To the south of the fault on Clough Head are rocks of the 'Birker Fell Andesite Formation'. These rocks are among the earliest of the volcanic rocks of the Borrowdale Volcanic Group, and are part of a thick succession of andesite sheets which now outcrop in a wide band around the western and northern sides of the Lake District.[11] These sheets were formed by successive eruptions of mobile andesitic lava from shallow-sided volcanoes. The composition of the erupting magma varied from time to time, and the geological map shows an area of basaltic andesite along the crags on the western side of the fell, and areas of dacite higher on the fell.[11] Individual lava flows may be separated by beds of volcaniclastic sandstone, that is, sedimentary deposits formed from the erosion of the volcanic rocks and deposited by streams, floods and possibly wind.[12]:46 The geological map shows a number of areas of volcaniclastic sandstone on the crags on the west side, as well as a larger area surrounding the summit, into which an andesite sill was intruded.[11]

After the eruptions of the Birker Fell Formation, the composition of the erupting magma changed from largely andesitic to predominantly dacitic, and as a result the nature of the volcanism became more explosive.[13]

In the area to the north of Sticks Pass the Birker Fell andesites are overlain by the Lincomb Tarns Tuff Formation. This formation is one of the most widespread of the volcanic rocks of the Lake District; it seems that the whole district was buried beneath at least 150 m of densely welded ignimbrite, a rock formed from a pyroclastic flow of very hot gas and rock. This formation must represent a series of eruptions of truly exceptional magnitude, accompanying the formation of a volcanic caldera probably in the area around what is now Helvellyn.[12]:55

On Clough Head a small sheet of the 'Thirlmere Tuff Member' covers the summit of the fell, a member of the Lincomb Tarns Formation. This rock is a rhyolitic lapilli-tuff in which the individual pieces of semi-molten lava were flattened under the weight of deposits above them.[11]

Towards the end of, or after the cessation of the volcanic activity a large granite batholith was emplaced in stages beneath the volcanic rocks of the Lake District.[12] Threlkeld Knotts consists largely of an intrusion of micro-granite, known as the Threlkeld Intrusion,[11] a part of the larger batholith. The granite was intruded into rocks of the Skiddaw Group and the base of the Borrowdale Volcanic Group. Uranium-lead dating has established an age of 451±1.1 million years for this intrusion.[12]

Seven quarries around the western side of Threlkeld Knotts have worked the microgranite. In addition to the large Threlkeld Quarry there are smaller workings at Birkett Bank, Hilltop Quarries and Bramcrag Quarry. Threlkeld Quarry was opened in 1870 to supply railway ballast for the Crewe to Carlisle railway line. Production increased in the 1890s with material for Thirlmere Reservoir and for roadstone.[14] The quarry closed in the 1980s and now houses the Threlkeld Quarry and Mining Museum.[15]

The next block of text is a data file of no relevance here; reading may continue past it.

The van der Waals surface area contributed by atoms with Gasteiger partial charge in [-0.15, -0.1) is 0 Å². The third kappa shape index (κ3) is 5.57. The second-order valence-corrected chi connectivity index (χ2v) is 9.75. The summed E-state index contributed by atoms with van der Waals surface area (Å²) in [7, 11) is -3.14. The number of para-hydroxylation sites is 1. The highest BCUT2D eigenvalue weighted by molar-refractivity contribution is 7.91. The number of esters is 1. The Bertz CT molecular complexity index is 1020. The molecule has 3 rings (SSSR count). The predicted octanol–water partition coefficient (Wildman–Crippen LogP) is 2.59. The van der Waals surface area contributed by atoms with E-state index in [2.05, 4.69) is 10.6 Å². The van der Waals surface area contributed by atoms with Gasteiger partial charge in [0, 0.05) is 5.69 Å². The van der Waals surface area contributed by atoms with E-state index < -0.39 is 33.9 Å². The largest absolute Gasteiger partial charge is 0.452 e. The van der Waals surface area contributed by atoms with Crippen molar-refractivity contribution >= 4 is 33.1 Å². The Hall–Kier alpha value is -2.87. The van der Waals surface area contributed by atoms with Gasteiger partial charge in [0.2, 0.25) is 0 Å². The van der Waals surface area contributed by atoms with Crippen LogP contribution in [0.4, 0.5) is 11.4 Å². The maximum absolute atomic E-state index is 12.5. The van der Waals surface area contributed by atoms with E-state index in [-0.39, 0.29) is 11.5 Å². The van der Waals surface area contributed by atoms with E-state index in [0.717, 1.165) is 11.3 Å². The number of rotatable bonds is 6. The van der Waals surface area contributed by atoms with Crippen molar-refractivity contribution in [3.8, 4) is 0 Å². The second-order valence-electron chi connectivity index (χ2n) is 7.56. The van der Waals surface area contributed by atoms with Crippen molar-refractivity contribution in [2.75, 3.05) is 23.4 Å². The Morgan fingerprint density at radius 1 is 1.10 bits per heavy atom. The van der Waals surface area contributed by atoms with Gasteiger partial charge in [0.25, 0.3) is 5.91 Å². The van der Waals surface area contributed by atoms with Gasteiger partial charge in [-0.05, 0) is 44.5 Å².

Mineral veins have been formed in many Lake District rocks by hydrothermal circulation of groundwater though geological faults and are often associated with the granite batholith.[12]:189 Veins containing lead and copper ores were found on Wanthwaite Crag where there are several old mineral workings, some very old. The most recent lease was taken out in 1887 by the short-lived and unsuccessful Wanthwaite Crag Mining Company.[16]


  1. Thomas West (1821) [1778]. A Guide to the Lakes in Cumberland, Westmorland and Lancashire (11th ed.). Kendal: W Pennington. p. 85.  - available online at Accessed 10 June 2014
  2. 2.0 2.1 2.2 2.3 2.4 2.5 2.6 2.7 2.8 Wainwright, Alfred: A Pictorial Guide to the Lakeland Fells, Book One — The Eastern Fells (1955)
  3. "Database of British and Irish Hills". Retrieved 10 June 2014. 
  4. "Settlement, etc on St John's & Threlkeld Commons". Retrieved 12 June 2014. 
  5. National Monuments Record: No. 10444
  6. 6.0 6.1 6.2 6.3 6.4 6.5 Mark Richards (2008) [2003]. Near Eastern Fells. Milnthorpe: Cicerone Press. ISBN 978-1-852845414. 
  7. Brian Evans (2005) [1982]. Scrambles in the Lake District, Vol. 2: Northern Lakes. Milnthorpe: Cicerone Press. ISBN 1852844639. 
  8. 8.0 8.1 Bob Allen (2005) [1987]. On High Lakeland Fells (revised ed.). London: Frances Lincoln. ISBN 0711225273. 
  9. A H Griffin (2010). "The Abraham Brothers". Retrieved 12 June 2014. 
  10. John Gillham and Ronald Turnbull (2001). Rambler’s Guide: Lake District. London: HarperCollins. ISBN 0-00-2201364. 
  11. 11.0 11.1 11.2 11.3 11.4 11.5 British Geological Survey Sheet E029: Keswick (Solid) (1:50,000 Geological Maps, 1999) ISBN 0751832294: Geology of Britain viewer
  12. 12.0 12.1 12.2 12.3 12.4 12.5 12.6 P. Stone (2010). British Regional Geology: Northern England. Nottingham: British Geological Society. ISBN 978-0852726525. 
  13. D. G. Woodhall (2000). Geology of the Keswick District (Sheet Explanation of BGS Sheet E029). Nottingham: British Geological Survey. 
  14. National Monuments Record: No. 1466061 – Threlkeld Granite Quarry
  15. Threlkeld Quarry and Mining Museum retrieved 14 June 2014
  16. John Adams (1995). Mines of the Lake District Fells. Skipton: Dalesman. ISBN 0852069316.